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The subject of the sentence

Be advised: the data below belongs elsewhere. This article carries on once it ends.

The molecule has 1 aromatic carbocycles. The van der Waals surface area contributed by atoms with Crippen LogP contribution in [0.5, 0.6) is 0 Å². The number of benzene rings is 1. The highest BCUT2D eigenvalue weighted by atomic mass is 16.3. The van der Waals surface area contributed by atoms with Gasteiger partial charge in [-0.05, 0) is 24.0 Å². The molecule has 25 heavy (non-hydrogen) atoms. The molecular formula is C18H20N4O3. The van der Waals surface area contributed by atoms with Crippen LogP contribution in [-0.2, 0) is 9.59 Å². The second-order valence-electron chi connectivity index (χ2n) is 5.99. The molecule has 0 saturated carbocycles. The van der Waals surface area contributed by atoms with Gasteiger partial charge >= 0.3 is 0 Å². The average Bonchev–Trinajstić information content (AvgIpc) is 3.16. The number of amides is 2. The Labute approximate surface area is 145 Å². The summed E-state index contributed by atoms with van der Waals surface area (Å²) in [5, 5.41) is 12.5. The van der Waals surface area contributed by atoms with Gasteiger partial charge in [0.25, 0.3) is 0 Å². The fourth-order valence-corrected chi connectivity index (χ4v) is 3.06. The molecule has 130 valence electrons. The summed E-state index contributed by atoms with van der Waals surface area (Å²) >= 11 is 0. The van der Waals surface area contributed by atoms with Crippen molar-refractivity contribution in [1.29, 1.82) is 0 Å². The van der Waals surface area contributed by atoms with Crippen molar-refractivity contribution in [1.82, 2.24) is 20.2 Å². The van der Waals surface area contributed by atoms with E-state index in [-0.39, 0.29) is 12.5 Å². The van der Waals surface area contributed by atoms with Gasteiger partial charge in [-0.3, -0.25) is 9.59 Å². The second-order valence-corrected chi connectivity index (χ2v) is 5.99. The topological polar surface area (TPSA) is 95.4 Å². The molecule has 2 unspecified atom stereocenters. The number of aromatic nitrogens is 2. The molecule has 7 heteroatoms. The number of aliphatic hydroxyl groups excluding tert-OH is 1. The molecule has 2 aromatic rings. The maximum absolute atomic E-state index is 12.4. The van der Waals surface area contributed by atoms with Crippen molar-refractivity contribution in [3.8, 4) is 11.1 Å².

WE often talk about ourselves, either to others or silently to ourselves. Our conversations vary with the occasion, but some times they're negatively oriented. Such thoughts as ``I am unhappy'' or ``I feel sick'' or ``I am inadequate'' form the central thrust of many self-directed communications. It's important to note that in these silent monologues the predicate takes precedence over the subject. A dictionary defines ``predicate'' as ``the part of a sentence or clause that expresses something about the subject.'' The state of mind described in sentiments like the ones above certainly tends to dominate and, indeed, obscure the subject. The ``I'' tends to be submerged in feelings of discord or want. But is this sort of displacement necessary or logical? To answer this question, perhaps we should shift our attention from predicate to subject. Who is this ``I'' who appears to be sick, unhappy, or inadequate? Human reason might suggest that it is a finite, defective individual at the mercy of feelings of deprivation. But is this who we really are? Or is it a false sense of identity? There is an alternative to this view of man, and we find it stated most clearly in the Bible and in the Christian Science textbook, Science and Health with Key to the Scriptures by Mary Baker Eddy.1 In many descriptions of man in the Bible, he is linked with God as His creation. For example, the Psalmist sang, referring to God, ``It is he that hath made us, and not we ourselves.'' 2 Certainly Christ Jesus taught and illustrated this throughout his ministry. Mrs. Eddy points to the indestructible relation of man and God when she writes, ``Man is God's reflection, needing no cultivation, but ever beautiful and complete.'' 3 She also refers to this relationship, and to man's true status, when she says, ``The Christlike understanding of scientific being and divine healing includes a perfect Principle and idea,-- perfect God and perfect man,--as the basis of thought and demonstration.'' 4 As we come to understand man as the complete reflection of his creator, inseparable from Him, we see that every true statement about man's nature points to what is true of his Maker. It follows, then, that some of our self-communications are false, because if they were true, they would also have to be true of our source and creator, God. Can we ever conceive of God as sick, lonely, or inadequate? Of course not. The idea is completely absurd, and we therefore dismiss it from thought. But shouldn't we also, at the same time, dismiss those thoughts as false about ourselves? As offspring of God, we can reflect only His qualities. When we give silent voice to negative perceptions of ourselves, we should instead discern more correctly that our true selfhood is God's child and reflection, and that what is not true of God, the I am, is not true of us either. This is not to overlook shortcomings or to ignore troubles but to face them squarely with the truth that heals them. If we change the subject of our sentences in this way, the predicates will also inevitably change. Through prayer, through quiet listening to the one divine Mind, we can come to feel and know the truth of our being. Then, instead of being punitive sentences that we pass upon ourselves, our self-identifications will become accurate descriptions of our actual status as the reflection of God. The result can only be inevitable blessings. 1 The Discoverer and Founder of Christian Science. 2 Psalms 100:3. 3 Sci- ence and Health, p. 527. 4 Ibid., p. 259.{et